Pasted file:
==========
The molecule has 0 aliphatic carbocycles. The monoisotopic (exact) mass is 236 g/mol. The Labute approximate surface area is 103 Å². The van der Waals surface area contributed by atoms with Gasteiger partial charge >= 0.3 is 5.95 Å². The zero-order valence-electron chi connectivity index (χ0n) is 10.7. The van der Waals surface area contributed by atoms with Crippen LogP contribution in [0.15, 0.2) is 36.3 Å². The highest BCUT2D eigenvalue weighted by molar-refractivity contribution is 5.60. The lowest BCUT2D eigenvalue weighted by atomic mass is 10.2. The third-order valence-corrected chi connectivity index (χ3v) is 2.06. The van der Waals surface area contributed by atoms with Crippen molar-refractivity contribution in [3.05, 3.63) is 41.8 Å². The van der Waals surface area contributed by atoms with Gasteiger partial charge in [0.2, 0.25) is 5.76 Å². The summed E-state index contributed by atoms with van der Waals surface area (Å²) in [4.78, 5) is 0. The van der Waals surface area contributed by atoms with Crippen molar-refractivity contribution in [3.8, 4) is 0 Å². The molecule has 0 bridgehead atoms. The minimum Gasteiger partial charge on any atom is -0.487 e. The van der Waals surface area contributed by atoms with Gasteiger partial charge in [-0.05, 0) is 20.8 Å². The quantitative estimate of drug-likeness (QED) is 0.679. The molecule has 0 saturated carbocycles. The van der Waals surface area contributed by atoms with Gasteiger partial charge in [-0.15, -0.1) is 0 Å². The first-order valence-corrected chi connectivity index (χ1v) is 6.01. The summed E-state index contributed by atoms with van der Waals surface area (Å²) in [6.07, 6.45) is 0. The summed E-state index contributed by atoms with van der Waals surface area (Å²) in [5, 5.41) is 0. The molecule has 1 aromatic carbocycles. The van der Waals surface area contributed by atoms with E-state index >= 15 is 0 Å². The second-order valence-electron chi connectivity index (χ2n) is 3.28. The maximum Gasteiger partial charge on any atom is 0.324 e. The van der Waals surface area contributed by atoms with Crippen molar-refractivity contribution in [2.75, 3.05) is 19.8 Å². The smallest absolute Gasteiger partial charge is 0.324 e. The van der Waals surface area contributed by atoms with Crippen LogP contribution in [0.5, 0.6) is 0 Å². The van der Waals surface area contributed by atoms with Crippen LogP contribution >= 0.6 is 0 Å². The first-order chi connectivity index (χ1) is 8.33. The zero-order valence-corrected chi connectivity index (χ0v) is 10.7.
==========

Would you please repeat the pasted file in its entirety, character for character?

The molecule has 0 aliphatic carbocycles. The monoisotopic (exact) mass is 236 g/mol. The Labute approximate surface area is 103 Å². The van der Waals surface area contributed by atoms with Gasteiger partial charge >= 0.3 is 5.95 Å². The zero-order valence-electron chi connectivity index (χ0n) is 10.7. The van der Waals surface area contributed by atoms with Crippen LogP contribution in [0.15, 0.2) is 36.3 Å². The highest BCUT2D eigenvalue weighted by molar-refractivity contribution is 5.60. The lowest BCUT2D eigenvalue weighted by atomic mass is 10.2. The third-order valence-corrected chi connectivity index (χ3v) is 2.06. The van der Waals surface area contributed by atoms with Crippen molar-refractivity contribution in [3.05, 3.63) is 41.8 Å². The van der Waals surface area contributed by atoms with Gasteiger partial charge in [0.2, 0.25) is 5.76 Å². The summed E-state index contributed by atoms with van der Waals surface area (Å²) in [4.78, 5) is 0. The van der Waals surface area contributed by atoms with Crippen molar-refractivity contribution in [3.8, 4) is 0 Å². The molecule has 0 bridgehead atoms. The minimum Gasteiger partial charge on any atom is -0.487 e. The van der Waals surface area contributed by atoms with Gasteiger partial charge in [-0.05, 0) is 20.8 Å². The quantitative estimate of drug-likeness (QED) is 0.679. The molecule has 0 saturated carbocycles. The van der Waals surface area contributed by atoms with Gasteiger partial charge in [-0.15, -0.1) is 0 Å². The first-order valence-corrected chi connectivity index (χ1v) is 6.01. The summed E-state index contributed by atoms with van der Waals surface area (Å²) in [6.07, 6.45) is 0. The summed E-state index contributed by atoms with van der Waals surface area (Å²) in [5, 5.41) is 0. The molecule has 1 aromatic carbocycles. The van der Waals surface area contributed by atoms with E-state index >= 15 is 0 Å². The second-order valence-electron chi connectivity index (χ2n) is 3.28. The maximum Gasteiger partial charge on any atom is 0.324 e. The van der Waals surface area contributed by atoms with Crippen molar-refractivity contribution in [2.75, 3.05) is 19.8 Å². The smallest absolute Gasteiger partial charge is 0.324 e. The van der Waals surface area contributed by atoms with Crippen LogP contribution in [0.5, 0.6) is 0 Å². The van der Waals surface area contributed by atoms with Crippen LogP contribution >= 0.6 is 0 Å². The first-order chi connectivity index (χ1) is 8.33. The zero-order valence-corrected chi connectivity index (χ0v) is 10.7.